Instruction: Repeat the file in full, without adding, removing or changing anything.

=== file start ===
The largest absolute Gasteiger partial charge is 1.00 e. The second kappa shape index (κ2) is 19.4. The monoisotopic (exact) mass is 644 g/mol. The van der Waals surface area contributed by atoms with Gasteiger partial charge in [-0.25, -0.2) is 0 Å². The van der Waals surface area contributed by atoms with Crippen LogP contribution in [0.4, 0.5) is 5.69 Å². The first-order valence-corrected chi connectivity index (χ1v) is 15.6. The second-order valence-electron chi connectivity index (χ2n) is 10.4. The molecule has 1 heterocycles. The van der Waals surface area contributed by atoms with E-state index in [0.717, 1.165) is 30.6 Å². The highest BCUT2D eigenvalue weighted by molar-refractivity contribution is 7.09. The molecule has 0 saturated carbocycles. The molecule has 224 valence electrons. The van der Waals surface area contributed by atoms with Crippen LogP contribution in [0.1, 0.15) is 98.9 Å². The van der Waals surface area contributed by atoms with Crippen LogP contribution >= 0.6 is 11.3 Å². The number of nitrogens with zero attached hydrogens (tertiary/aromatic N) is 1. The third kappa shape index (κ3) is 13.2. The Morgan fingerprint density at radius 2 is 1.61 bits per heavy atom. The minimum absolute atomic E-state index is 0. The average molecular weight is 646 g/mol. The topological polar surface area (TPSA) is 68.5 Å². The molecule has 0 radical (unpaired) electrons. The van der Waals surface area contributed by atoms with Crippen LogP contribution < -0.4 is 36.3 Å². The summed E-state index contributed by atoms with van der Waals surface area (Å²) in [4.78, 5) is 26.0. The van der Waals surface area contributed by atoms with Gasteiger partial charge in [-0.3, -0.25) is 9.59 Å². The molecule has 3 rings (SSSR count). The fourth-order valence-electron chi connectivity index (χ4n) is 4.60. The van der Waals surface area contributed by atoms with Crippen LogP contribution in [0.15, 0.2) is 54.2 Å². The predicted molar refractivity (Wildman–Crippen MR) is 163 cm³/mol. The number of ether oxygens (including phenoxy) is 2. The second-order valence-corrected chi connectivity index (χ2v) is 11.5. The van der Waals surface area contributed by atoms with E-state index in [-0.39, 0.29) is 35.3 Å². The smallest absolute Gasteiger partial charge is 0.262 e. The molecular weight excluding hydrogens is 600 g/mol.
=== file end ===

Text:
The largest absolute Gasteiger partial charge is 1.00 e. The second kappa shape index (κ2) is 19.4. The monoisotopic (exact) mass is 644 g/mol. The van der Waals surface area contributed by atoms with Gasteiger partial charge in [-0.25, -0.2) is 0 Å². The van der Waals surface area contributed by atoms with Crippen LogP contribution in [0.4, 0.5) is 5.69 Å². The first-order valence-corrected chi connectivity index (χ1v) is 15.6. The second-order valence-electron chi connectivity index (χ2n) is 10.4. The molecule has 1 heterocycles. The van der Waals surface area contributed by atoms with E-state index in [0.717, 1.165) is 30.6 Å². The highest BCUT2D eigenvalue weighted by molar-refractivity contribution is 7.09. The molecule has 0 saturated carbocycles. The molecule has 224 valence electrons. The van der Waals surface area contributed by atoms with Crippen LogP contribution in [0.1, 0.15) is 98.9 Å². The van der Waals surface area contributed by atoms with Crippen LogP contribution >= 0.6 is 11.3 Å². The number of nitrogens with zero attached hydrogens (tertiary/aromatic N) is 1. The third kappa shape index (κ3) is 13.2. The Morgan fingerprint density at radius 2 is 1.61 bits per heavy atom. The minimum absolute atomic E-state index is 0. The average molecular weight is 646 g/mol. The topological polar surface area (TPSA) is 68.5 Å². The molecule has 0 radical (unpaired) electrons. The van der Waals surface area contributed by atoms with Crippen LogP contribution < -0.4 is 36.3 Å². The summed E-state index contributed by atoms with van der Waals surface area (Å²) in [4.78, 5) is 26.0. The van der Waals surface area contributed by atoms with Gasteiger partial charge in [-0.3, -0.25) is 9.59 Å². The molecule has 3 rings (SSSR count). The fourth-order valence-electron chi connectivity index (χ4n) is 4.60. The van der Waals surface area contributed by atoms with Crippen LogP contribution in [0.15, 0.2) is 54.2 Å². The predicted molar refractivity (Wildman–Crippen MR) is 163 cm³/mol. The number of ether oxygens (including phenoxy) is 2. The second-order valence-corrected chi connectivity index (χ2v) is 11.5. The van der Waals surface area contributed by atoms with E-state index in [-0.39, 0.29) is 35.3 Å². The smallest absolute Gasteiger partial charge is 0.262 e. The molecular weight excluding hydrogens is 600 g/mol.